Ban abroad looms over a spring ritual

EU decision to bar atrazine puts focus on herbicide's use here


As birds sang in blossoming pear trees outside the McGinnis farmhouse in northern Baltimore County, a tanker truck with a 75-foot-wide boom rumbled across the family's fields, spraying chemicals.

The nozzles were shooting phosphorus to fertilize the cornfield. In a few days, workers plan to make a second pass to spray atrazine, a herbicide that kills thistle and other weeds that sprout between rows.

About 75 percent of American corn farmers over the past half-century have made a springtime ritual out of spraying atrazine, using about 70 million pounds every year as a labor-saving alternative to tilling to remove weeds. Farmers such as Wayne McGinnis argue that it is harmless and makes their farms more productive.

But as the European Union prepares to ban the herbicide by 2007, renewed attention is being focused on its safety here. The EU decided to take the chemical off the market as a precaution after it was detected in drinking water. Environmental groups in the U.S. have filed lawsuits claiming that the compound should be banned here because researchers not only have detected it in drinking water, but also have linked atrazine to deformities in frogs and lower sperm counts in men.

To settle one of the lawsuits, the Environmental Protection Agency agreed last month to study whether atrazine is killing loggerhead turtles and other endangered species in the Chesapeake Bay.

"The potential impact of atrazine is very big," said Tyrone Hayes, a professor at the University of California, Berkeley who has studied the compound. "We see a chemical castration of amphibians, through a loss of testosterone. This is an indicator that we all need to be very concerned."

Hayes' research concluded that atrazine is sterilizing male frogs and contributing to a decrease in the number of amphibians worldwide. He said other researchers have published studies associating exposure to the herbicide with higher rates of prostate cancer in men.

The EPA believes that atrazine is not likely to cause cancer in humans, and that it is "unlikely there are significant adverse ecological effects" from using the herbicide properly, said Steven Bradbury, director of a division of the EPA's office of pesticide programs.

But the federal agency believes Hayes' study and others are enough to suggest "it's a reasonable hypothesis" that amphibians might be harmed by the herbicide, Bradbury said. The question deserves further study, he said.

The leading manufacturer of the liquid compound denies it hurts humans or wildlife.

"The EPA has determined that it would not pose adverse effects to humans or the environment if it's used according to label," said Sherry Ford, spokeswoman for an American branch of the Swiss firm Syngenta, "which means not going over the amount specified on the label."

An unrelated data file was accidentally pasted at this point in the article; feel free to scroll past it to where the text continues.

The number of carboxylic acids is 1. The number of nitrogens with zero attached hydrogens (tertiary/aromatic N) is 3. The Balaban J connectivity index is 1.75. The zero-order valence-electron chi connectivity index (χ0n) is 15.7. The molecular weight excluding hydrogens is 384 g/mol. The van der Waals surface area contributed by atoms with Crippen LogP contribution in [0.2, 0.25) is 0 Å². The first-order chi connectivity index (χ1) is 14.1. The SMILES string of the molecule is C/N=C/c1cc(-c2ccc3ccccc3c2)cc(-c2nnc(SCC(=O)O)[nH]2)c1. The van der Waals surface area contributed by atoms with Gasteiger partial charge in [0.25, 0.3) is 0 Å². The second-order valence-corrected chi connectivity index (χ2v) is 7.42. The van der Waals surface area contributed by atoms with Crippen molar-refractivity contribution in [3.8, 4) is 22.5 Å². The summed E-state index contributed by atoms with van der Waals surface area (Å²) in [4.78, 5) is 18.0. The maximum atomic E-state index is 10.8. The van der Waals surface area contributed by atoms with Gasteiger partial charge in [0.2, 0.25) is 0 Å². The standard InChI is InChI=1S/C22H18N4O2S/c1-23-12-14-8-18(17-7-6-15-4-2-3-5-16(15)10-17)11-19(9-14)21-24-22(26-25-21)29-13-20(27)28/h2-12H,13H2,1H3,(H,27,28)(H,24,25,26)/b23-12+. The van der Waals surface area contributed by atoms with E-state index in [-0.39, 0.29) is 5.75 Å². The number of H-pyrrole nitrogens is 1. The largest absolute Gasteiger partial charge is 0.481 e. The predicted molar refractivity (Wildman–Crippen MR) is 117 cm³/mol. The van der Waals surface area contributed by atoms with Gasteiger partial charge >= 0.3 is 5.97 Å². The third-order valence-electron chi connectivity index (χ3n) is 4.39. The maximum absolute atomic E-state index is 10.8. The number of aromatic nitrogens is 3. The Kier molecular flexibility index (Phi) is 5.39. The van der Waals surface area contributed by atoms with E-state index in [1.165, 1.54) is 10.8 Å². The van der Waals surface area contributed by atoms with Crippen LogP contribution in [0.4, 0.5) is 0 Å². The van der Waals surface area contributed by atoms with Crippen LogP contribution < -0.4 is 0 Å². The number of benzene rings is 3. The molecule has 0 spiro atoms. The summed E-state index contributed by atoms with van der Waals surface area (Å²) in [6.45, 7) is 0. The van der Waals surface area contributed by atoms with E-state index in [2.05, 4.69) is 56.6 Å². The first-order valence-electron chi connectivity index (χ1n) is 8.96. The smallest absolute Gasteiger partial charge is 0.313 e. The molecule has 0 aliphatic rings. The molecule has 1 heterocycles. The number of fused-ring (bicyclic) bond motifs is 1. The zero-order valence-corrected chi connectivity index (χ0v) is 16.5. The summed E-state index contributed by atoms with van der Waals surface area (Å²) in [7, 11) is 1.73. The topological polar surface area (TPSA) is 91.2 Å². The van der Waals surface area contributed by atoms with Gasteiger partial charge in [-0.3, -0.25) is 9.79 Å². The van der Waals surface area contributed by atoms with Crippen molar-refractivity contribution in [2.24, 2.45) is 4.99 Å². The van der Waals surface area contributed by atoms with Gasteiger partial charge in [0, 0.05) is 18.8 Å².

To McGinnis and other farmers, calls for a ban on atrazine do not make sense because they have been using it for decades without obvious harm.

McGinnis, 69, said he has been spraying atrazine on his family's 1,200 acres for three decades. He said his family is in its sixth generation of good health on the farm, with his parents living into their 90s.

"We are right in the middle of spraying this stuff. If it was going to hurt anybody, it would hurt us," McGinnis said, as he played with his 3-year-old granddaughter in front of the family's almost 200-year-old, stone-and-wood farmhouse.

His son, Jay McGinnis, 38, said the frogs are so numerous in the pond in front of their home that guests have a hard time sleeping at night because the chirping is so loud.

"The frogs are everywhere," said Jay McGinnis, who gave up a career as a mortgage broker to help keep alive his family's farm near White Hall. "If you come out here, you can hear them singing all night long."

The farming industry, which has employed former Senate Majority Leader Bob Dole to lobby for the continued approval of atrazine, has argued that growers would lose at least $1 billion a year if the chemical were banned.

Wayne McGinnis said eliminating atrazine might also hurt the Chesapeake Bay. The chemical kills weeds so efficiently it allows "no till" farming, he said. That means tractors don't need to pull claw-like devices through the fields twice each spring to rip up weeds. That process digs up soil that runs with rainfall into nearby streams and, eventually, the bay.

"Without atrazine, it would mean more time and labor, an increase in fuel use to till the fields, and more sediments running into our streams and reservoirs," Wayne McGinnis said.

Donald Boesch, president of the University of Maryland Center for Environmental Sciences, said farmers are right when they say that "no till" agriculture helps keep mud and silt out of the Chesapeake Bay. But Boesch added that "the jury's still out" on whether trace levels of the herbicide harm marine life.

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